The existing CRMS facility consists of multiple buildings constructed at different times, and some of the buildings exceed the current height limit. The Mary E. Taylor building, built in the 1920s, exceeds the height standard, at 41 feet. The school's gymnasium is 31 feet high.

The new middle school building would be set back from Knowlton Street, while the current school building is close to the street.  The Knowlton Street side of the new school includes an auditorium and cafeteria, where the planners envision community functions will be held.

Oak Point Associates

Tyler Barter of Oak Point Associates explained Nov. 9 that the roof lines of the front  of the new middle school building closest to Knowlton Street are in the 22-foot height range. The taller part of the building, a three-story wing of classrooms with a height of 35 feet, is be located at the back of the building, where the property slopes downhill.

Barter showed views of the new building from various angles, including several points on Knowlton Street, the bus loop, and the back of the parking lot.

Will Gartley, chairman of the Middle School Building Committe, said the request to increase the height limit on the school property would make Camden's zoning ordinance consistent with what has been on the property for many years. He explained that Oak Point had presented a drawing of the building that conformed with current zoning height limits, but that this version contained a stairway within the main corridor of the building.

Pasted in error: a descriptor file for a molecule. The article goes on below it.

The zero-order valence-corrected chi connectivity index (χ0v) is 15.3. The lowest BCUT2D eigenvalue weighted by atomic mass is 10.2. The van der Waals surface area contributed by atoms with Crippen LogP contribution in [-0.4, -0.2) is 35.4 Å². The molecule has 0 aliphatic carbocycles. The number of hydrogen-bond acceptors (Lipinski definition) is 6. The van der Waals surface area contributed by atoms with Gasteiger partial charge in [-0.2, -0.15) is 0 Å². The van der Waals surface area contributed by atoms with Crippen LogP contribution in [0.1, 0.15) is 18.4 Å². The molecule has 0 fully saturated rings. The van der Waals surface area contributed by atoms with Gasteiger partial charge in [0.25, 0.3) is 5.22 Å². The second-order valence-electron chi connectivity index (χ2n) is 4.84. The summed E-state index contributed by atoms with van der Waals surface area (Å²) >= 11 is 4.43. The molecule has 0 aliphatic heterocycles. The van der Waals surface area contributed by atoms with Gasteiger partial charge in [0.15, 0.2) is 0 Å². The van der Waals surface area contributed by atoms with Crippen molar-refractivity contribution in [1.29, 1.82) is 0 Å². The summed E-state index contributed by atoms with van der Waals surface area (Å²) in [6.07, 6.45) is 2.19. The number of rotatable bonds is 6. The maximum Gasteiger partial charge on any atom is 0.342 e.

The need for a stairway in a building that meets the 30-foot height limit is explained in an Oct. 6 memo from Oak Point Associates, "To meet the current height restriction, the rear classroom wing of the building would need to be lowered, resulting in stairs within the main corridor. These stairs will make the corridor more difficult to monitor, make accessibility more challenging and increase the overall construction cost of the project. The rear portion of the building is where the school's academic wing will be located, and is planned to have a maximum height of 35 feet at its tallest point."